Targeting Tweens

The definitions vary, but let’s assume that tweens are between 8 and 12 years old—not small children anymore, but not yet teenagers. then let’s factor in what we DO know, which is that tweens not only wield hefty influence over family purchase decisions, but they actually have money of their own to spend. Enter retailers, and shopping center developers.

Developers Diversified Realty, Beachwood, Ohio, has in its sights the tween age group. And targeting tweens has prompted the developer to host some pretty outrageous promotions in its shopping centers. Aspen Grove, in Littleton, Colo., has hosted perhaps the most unusual affair—a wedding for dogs.

According to Jill Kobe, general manager for Aspen Grove, while the canine festivities weren’t choreographed only for tweens, the event served to attract them in packs. “‘Bow Wow Vows’ was intended to appeal to dog-owners, which is very important in this market,” said Kobe. “But we had a very high turnout of tweens.”

The promotion, held in May, featured a first-of-its-kind mass dog wedding with some 178 doggy couples and an unofficial shattering of the Guinness Book of World Records for mass dog weddings. It drew its primary target of adult dog-owners but had the residual effect of attracting the younger set. A subsequent—and tactical—video feed on the popular YouTube site cemented the promotion’s teen/tween success.

“Bow Wow Vows” may have scored an indirect hit with the tween-age audience, but another Aspen Grove promotion is a tween bulls-eye. In its fourth year, the Aspen Grove Film Festival features free family films on Wednesdays throughout the summer. Held outdoors, each evening event typically draws some 2,000 moviegoers—many of them tweens.

Tween-Think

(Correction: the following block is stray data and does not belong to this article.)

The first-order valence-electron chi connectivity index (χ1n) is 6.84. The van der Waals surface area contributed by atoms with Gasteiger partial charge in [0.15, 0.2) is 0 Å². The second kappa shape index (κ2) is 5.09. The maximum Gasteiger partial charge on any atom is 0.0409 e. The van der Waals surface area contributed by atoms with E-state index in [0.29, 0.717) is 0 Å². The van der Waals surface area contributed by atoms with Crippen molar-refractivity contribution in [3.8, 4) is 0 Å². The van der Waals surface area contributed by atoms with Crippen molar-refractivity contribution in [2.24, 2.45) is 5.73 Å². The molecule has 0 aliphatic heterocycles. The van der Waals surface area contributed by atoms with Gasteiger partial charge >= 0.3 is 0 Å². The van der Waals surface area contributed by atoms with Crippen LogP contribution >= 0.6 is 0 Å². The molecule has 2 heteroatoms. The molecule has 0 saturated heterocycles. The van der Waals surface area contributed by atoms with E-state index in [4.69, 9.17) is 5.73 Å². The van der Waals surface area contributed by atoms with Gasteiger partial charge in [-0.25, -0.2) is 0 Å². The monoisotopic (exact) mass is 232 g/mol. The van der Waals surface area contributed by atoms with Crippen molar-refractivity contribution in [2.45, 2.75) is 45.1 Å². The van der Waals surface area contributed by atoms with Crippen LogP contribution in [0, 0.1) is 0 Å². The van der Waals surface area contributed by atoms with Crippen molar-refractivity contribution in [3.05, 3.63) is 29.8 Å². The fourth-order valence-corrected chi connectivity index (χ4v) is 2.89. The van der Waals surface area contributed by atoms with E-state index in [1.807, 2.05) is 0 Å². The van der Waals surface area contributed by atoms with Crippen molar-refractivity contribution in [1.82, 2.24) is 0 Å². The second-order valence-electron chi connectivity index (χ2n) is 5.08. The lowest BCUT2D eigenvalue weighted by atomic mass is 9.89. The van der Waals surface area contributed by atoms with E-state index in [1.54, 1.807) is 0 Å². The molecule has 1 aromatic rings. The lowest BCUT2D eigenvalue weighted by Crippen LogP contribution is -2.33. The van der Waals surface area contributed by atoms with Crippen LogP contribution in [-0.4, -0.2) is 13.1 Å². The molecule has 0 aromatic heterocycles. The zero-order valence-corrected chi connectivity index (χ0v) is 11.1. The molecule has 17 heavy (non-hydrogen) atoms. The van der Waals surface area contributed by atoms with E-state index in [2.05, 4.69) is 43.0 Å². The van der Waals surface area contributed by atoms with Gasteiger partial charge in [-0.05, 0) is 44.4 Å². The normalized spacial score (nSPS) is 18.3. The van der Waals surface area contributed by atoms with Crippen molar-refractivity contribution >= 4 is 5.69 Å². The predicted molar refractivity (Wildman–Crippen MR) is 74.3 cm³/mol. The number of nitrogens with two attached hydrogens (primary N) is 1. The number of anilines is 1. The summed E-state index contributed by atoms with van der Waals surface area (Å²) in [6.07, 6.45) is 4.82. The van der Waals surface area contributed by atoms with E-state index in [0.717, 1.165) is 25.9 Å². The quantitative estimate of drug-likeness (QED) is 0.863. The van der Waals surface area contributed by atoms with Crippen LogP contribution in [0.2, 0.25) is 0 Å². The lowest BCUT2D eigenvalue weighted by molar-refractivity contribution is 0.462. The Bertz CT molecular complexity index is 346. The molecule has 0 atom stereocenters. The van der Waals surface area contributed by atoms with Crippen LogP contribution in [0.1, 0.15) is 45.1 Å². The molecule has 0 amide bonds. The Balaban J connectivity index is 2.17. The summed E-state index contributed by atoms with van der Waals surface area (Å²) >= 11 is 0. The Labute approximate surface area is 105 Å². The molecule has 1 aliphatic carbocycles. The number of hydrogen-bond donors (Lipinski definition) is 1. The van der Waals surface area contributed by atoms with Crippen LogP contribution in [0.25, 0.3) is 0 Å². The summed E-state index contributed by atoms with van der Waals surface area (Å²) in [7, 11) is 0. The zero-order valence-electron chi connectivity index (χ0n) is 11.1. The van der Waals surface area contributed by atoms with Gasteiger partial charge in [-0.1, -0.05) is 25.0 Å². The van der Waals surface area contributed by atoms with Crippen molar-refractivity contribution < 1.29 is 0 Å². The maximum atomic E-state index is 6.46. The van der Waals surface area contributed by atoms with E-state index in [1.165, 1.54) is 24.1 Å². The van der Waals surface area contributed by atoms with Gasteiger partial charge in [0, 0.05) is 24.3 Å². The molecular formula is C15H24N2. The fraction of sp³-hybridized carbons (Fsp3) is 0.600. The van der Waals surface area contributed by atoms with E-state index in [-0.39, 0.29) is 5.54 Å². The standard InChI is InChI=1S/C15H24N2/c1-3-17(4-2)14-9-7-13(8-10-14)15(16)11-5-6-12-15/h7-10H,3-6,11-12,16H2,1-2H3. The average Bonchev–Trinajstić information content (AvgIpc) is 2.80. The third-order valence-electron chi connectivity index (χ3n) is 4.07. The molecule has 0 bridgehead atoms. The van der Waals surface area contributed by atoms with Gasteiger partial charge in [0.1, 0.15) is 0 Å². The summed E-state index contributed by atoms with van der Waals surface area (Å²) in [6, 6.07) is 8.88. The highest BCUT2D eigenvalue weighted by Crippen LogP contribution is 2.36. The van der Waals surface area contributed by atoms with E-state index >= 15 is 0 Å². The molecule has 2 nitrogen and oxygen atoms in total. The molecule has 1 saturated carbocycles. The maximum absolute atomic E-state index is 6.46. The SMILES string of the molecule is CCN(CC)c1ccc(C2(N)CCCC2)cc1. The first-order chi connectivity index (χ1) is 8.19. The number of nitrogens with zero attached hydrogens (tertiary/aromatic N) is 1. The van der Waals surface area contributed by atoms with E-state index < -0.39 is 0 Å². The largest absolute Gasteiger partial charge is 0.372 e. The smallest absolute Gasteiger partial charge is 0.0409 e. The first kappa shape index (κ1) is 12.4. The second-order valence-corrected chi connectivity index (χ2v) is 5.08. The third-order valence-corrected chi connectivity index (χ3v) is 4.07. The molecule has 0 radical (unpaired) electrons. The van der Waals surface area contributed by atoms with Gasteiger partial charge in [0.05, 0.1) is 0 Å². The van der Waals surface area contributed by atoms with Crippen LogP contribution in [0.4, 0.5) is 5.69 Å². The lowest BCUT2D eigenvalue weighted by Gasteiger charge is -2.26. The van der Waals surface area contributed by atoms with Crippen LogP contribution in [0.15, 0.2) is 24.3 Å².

Brand-identity consultant and author Alycia de Mesa has spent the last few years studying tweens—described as prepubescents between the ages of 8 to 14, 9 to 12, or 8 to 12, “depending on whom you believe,” she said. Regardless of the exact age definition, most agree that this is one powerful group.

According to research center KidsMarketing, Inc., tweens account for nearly $300 billion in consumer sales. (That amazing number includes dollars spent on tweens by parents and family members. Packaged Facts, a publishing division of MarketResearch.com, totaled the buying power of 8-to-12-year-olds at $18.4 billion—and estimated it would reach $21 billion by 2008.) Too Inc., the company that owns Justice and Limited Too, has gone on record with the assertion that tween girls alone spend nearly $11 billion each year just in apparel purchases.

With more than 20 million tweens living in the United States, savvy retailers are taking note of their vast—and increasing—buying power. And knowing how tweens think, and what they want to buy, gives retailers the keys to a powerful demographic vehicle.

“With the Film Festival, we are actively going after the tween market,” said Kobe. “All of our films—the 2007 lineup includes ‘Charlotte’s Web,’ ‘Over the Hedge’ and ‘Happy Feet’—are geared toward tweens and they’re free, because we know that while tweens have disposable income, we want to keep their dollars available for shopping in the Aspen Grove stores.”

Not all shopping center owners and managers are so tween-savvy, but interest is on the rise.

“The tween generation is gaining in importance in the shopping center industry,” said Kobe. “Tweens provide us with an opportunity to cultivate loyalty at a young age. And if you can build the brand and develop a positive relationship with this group early on, you are, without a doubt, positioning yourself for future success.”

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